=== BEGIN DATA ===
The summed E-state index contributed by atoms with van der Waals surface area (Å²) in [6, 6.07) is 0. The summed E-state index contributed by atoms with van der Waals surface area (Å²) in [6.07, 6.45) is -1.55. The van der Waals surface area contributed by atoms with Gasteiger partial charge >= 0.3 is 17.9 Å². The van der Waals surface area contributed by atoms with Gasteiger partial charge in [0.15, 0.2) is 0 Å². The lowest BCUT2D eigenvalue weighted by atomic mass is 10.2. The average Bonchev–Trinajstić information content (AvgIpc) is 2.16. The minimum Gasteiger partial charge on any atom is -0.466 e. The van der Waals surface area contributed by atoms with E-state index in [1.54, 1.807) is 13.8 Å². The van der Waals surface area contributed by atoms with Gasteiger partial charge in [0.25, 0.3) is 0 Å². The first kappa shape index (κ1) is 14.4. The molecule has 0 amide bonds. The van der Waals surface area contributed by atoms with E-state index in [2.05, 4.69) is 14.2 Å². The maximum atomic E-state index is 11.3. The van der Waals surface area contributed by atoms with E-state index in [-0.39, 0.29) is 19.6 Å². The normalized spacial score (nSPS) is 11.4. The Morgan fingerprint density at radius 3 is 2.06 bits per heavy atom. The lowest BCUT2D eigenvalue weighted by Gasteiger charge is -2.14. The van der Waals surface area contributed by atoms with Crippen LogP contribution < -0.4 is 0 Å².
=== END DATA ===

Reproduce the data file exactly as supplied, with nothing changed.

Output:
The summed E-state index contributed by atoms with van der Waals surface area (Å²) in [6, 6.07) is 0. The summed E-state index contributed by atoms with van der Waals surface area (Å²) in [6.07, 6.45) is -1.55. The van der Waals surface area contributed by atoms with Gasteiger partial charge >= 0.3 is 17.9 Å². The van der Waals surface area contributed by atoms with Gasteiger partial charge in [0.15, 0.2) is 0 Å². The lowest BCUT2D eigenvalue weighted by atomic mass is 10.2. The average Bonchev–Trinajstić information content (AvgIpc) is 2.16. The minimum Gasteiger partial charge on any atom is -0.466 e. The van der Waals surface area contributed by atoms with E-state index in [1.54, 1.807) is 13.8 Å². The van der Waals surface area contributed by atoms with Gasteiger partial charge in [0.25, 0.3) is 0 Å². The first kappa shape index (κ1) is 14.4. The molecule has 0 amide bonds. The van der Waals surface area contributed by atoms with E-state index in [2.05, 4.69) is 14.2 Å². The maximum atomic E-state index is 11.3. The van der Waals surface area contributed by atoms with E-state index in [-0.39, 0.29) is 19.6 Å². The normalized spacial score (nSPS) is 11.4. The Morgan fingerprint density at radius 3 is 2.06 bits per heavy atom. The lowest BCUT2D eigenvalue weighted by Gasteiger charge is -2.14. The van der Waals surface area contributed by atoms with Crippen LogP contribution < -0.4 is 0 Å².